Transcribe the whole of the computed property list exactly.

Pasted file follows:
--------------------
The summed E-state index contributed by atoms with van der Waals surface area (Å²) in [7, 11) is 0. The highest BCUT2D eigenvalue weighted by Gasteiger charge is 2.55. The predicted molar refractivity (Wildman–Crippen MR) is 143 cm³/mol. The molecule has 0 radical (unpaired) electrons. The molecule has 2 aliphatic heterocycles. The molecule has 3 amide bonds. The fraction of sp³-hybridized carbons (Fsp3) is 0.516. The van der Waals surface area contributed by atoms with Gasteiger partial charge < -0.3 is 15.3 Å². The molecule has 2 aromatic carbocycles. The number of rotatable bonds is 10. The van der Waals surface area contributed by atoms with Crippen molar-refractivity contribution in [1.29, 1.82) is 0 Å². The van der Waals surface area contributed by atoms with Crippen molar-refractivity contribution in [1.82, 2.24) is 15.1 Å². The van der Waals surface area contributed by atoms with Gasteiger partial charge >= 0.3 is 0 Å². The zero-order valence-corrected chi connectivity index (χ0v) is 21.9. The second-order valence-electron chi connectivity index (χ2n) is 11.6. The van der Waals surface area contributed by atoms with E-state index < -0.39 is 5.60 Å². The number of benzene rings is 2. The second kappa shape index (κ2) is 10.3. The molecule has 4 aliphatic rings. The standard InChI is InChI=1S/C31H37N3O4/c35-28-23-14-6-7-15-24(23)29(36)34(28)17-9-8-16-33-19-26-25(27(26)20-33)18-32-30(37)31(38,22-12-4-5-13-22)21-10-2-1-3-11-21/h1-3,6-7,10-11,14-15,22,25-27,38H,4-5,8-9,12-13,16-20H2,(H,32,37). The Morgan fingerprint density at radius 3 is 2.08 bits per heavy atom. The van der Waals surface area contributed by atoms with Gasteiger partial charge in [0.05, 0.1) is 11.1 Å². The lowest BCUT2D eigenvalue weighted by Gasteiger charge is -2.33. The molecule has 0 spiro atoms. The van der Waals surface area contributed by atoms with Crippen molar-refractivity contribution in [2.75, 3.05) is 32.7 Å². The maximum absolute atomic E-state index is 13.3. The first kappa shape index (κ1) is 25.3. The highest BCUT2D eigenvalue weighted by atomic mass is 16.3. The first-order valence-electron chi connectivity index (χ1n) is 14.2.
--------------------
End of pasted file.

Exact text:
The summed E-state index contributed by atoms with van der Waals surface area (Å²) in [7, 11) is 0. The highest BCUT2D eigenvalue weighted by Gasteiger charge is 2.55. The predicted molar refractivity (Wildman–Crippen MR) is 143 cm³/mol. The molecule has 0 radical (unpaired) electrons. The molecule has 2 aliphatic heterocycles. The molecule has 3 amide bonds. The fraction of sp³-hybridized carbons (Fsp3) is 0.516. The van der Waals surface area contributed by atoms with Gasteiger partial charge < -0.3 is 15.3 Å². The molecule has 2 aromatic carbocycles. The number of rotatable bonds is 10. The van der Waals surface area contributed by atoms with Crippen molar-refractivity contribution in [1.29, 1.82) is 0 Å². The van der Waals surface area contributed by atoms with Crippen molar-refractivity contribution in [1.82, 2.24) is 15.1 Å². The van der Waals surface area contributed by atoms with Gasteiger partial charge >= 0.3 is 0 Å². The zero-order valence-corrected chi connectivity index (χ0v) is 21.9. The second-order valence-electron chi connectivity index (χ2n) is 11.6. The van der Waals surface area contributed by atoms with E-state index < -0.39 is 5.60 Å². The number of benzene rings is 2. The second kappa shape index (κ2) is 10.3. The molecule has 4 aliphatic rings. The standard InChI is InChI=1S/C31H37N3O4/c35-28-23-14-6-7-15-24(23)29(36)34(28)17-9-8-16-33-19-26-25(27(26)20-33)18-32-30(37)31(38,22-12-4-5-13-22)21-10-2-1-3-11-21/h1-3,6-7,10-11,14-15,22,25-27,38H,4-5,8-9,12-13,16-20H2,(H,32,37). The Morgan fingerprint density at radius 3 is 2.08 bits per heavy atom. The van der Waals surface area contributed by atoms with Gasteiger partial charge in [0.05, 0.1) is 11.1 Å². The lowest BCUT2D eigenvalue weighted by Gasteiger charge is -2.33. The molecule has 0 spiro atoms. The van der Waals surface area contributed by atoms with Crippen molar-refractivity contribution in [2.75, 3.05) is 32.7 Å². The maximum absolute atomic E-state index is 13.3. The first kappa shape index (κ1) is 25.3. The highest BCUT2D eigenvalue weighted by atomic mass is 16.3. The first-order valence-electron chi connectivity index (χ1n) is 14.2.